UK children to be 'prescribed' gardening and fishing in new project to combat loneliness

Children to be 'prescribed' gardening and fishing to help tackle loneliness
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Children will be "prescribed" activities such as gardening, fishing, and museum visits in a new study aimed at combating loneliness among youngsters. The initiative, targeting nine to 13 year olds, will evaluate the effectiveness of social prescribing in reducing feelings of isolation, mental health issues, boosting school attendance, and its cost-effectiveness.

Social prescribing, as defined by the NHS, is a method that links individuals to community-based activities, groups, and services to address their practical, emotional, and social needs. However, the team behind the four-year research project, spearheaded by University College London (UCL), has indicated that while adults are increasingly benefiting from social prescribing, young people might not be reaping similar benefits.

Co-principal investigator Professor Daisy Fancourt, from UCL's department of behavioural science and health, commented: "While GPs are increasingly adopting social prescribing for adults, young people are not yet routinely accessing the service, as they tend not to go to the GP for health and wellbeing support in the way that adults might."

She added: "Our programme will help provide evidence on the potential benefits that social prescribing may have for children too."

The pilot phase of the project, which begins this year, is currently enlisting twelve primary and secondary schools with the goal of involving approximately 100 pupils.

The plan is to extend the project to 30 schools across the UK in the upcoming year, engaging potentially up to 600 students.

Lonesome or excluded children will be assigned to a connection worker or social prescriber as part of this research. They will receive aid to participate in activities tailored to their hobbies, including a variety from sports to arts, and gardening to fishing.

Wellbeing impacts, feelings of isolation, mental health issues, school attendance and achievements will all be evaluated and compared to a control group who are merely directed towards an activity without any extra support from the social prescriber.

Research revealed an Office for National Statistics survey from 2018 which showed that 11.3% of kids, 10 to 15 years old, in the UK regularly reported feeling isolated. This increased to 19.5% for city-dwelling children and 27.5% for those on free school meals.

A Government study from last year hinted at an increase in anxiety amongst pupils during the 2021/22 academic year, despite a return to full-time, face-to-face education post-pandemic.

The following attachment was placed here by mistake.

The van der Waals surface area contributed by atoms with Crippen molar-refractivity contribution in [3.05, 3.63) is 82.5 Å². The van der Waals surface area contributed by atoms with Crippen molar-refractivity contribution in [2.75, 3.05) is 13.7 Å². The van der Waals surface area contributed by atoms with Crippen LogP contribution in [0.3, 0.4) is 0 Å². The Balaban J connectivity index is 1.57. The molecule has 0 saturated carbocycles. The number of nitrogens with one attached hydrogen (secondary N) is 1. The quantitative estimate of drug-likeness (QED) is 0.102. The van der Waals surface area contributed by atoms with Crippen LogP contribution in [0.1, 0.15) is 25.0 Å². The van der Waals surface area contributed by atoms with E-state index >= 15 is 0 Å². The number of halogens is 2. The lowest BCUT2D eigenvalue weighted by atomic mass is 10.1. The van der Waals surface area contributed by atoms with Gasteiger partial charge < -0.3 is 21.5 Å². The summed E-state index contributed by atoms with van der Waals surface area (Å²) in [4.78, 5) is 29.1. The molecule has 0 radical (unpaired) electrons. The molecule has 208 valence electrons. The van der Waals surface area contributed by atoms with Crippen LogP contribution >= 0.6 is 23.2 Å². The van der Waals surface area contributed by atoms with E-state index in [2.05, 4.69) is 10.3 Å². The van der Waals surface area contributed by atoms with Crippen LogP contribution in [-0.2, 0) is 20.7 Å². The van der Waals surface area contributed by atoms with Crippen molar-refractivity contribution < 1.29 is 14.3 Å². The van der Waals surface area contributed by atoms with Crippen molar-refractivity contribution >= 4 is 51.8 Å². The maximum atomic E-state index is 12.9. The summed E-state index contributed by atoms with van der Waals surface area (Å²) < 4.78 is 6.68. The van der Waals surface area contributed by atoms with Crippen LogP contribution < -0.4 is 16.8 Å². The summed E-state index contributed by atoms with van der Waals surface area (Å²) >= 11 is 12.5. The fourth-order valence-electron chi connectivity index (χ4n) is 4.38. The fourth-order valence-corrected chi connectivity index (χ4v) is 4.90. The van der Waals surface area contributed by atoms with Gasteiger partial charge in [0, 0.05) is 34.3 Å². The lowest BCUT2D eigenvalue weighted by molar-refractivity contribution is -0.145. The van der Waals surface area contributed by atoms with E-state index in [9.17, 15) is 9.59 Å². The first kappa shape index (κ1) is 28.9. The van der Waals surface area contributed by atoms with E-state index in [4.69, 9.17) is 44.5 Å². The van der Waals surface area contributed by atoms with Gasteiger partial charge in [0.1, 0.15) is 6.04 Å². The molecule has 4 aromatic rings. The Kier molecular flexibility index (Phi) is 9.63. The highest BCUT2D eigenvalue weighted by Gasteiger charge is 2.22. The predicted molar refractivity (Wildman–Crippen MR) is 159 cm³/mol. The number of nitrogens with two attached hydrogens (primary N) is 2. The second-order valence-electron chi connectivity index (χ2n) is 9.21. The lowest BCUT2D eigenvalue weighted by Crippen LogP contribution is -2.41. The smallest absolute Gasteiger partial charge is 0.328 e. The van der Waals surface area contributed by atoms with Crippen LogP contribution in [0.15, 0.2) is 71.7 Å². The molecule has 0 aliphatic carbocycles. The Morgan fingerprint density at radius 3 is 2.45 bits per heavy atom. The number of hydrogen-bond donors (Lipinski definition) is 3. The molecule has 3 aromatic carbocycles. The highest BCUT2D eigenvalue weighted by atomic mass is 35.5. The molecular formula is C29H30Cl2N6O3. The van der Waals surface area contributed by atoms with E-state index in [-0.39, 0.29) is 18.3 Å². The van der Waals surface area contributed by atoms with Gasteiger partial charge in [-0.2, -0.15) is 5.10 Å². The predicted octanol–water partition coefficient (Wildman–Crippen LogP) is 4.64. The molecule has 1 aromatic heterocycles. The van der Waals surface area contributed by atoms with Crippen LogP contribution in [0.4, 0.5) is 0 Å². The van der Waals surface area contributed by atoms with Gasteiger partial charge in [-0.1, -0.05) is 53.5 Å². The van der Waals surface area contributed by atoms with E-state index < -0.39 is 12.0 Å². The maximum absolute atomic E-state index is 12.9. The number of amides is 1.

Probable mental disorders rates remained "at elevated levels" among England's youth compared to pre-pandemic times, according to the Department for Education's annual State of the Nation report, suggesting that the recovery of children's and teenagers' wellbeing toward pre-COVID-19 levels remain "inconsistent".

Dr Daniel Hayes, co-principal investigator from UCL, has highlighted the growing issue of loneliness among UK adolescents, particularly in urban areas and those from disadvantaged backgrounds. He stated: "Loneliness has become an increasing problem among adolescents in the UK. This problem is especially acute in cities and among children from disadvantaged backgrounds."

He also discussed the potential benefits of social prescribing for young people: "There is promising early evidence that social prescribing can help young people. Our study will add to this evidence base, assessing how effective social prescribing is in reducing loneliness and mental health difficulties, enhancing wellbeing and improving academic attendance and attainment, as well as how cost effective it is."

Detailing the approach of their project, Dr Hayes explained: "In our project, a link worker will meet the young person for six to eight sessions, learning what matters most to them, what their gifts and strengths are, in order to provide tailored support, linking them with local organisations and activities that will be of interest to them."

Professor Daisy Fancourt, also involved in the research, emphasised the importance of social connections for young people: "Friendships and social connections are cornerstones of healthy adolescent development."

She warned of the risks associated with loneliness in youth: "If young people are lonely, they are at increased risk of developing depression, physical problems such as poor sleep, and later ill health, including cardiovascular disease."

The Increasing Adolescent social and Community support (Inact) research programme, which is investigating these issues, receives funding from the Kavli Trust and includes collaboration from the University of Manchester, the National Academy for Social Prescribing, and the Social Prescribing Youth Network.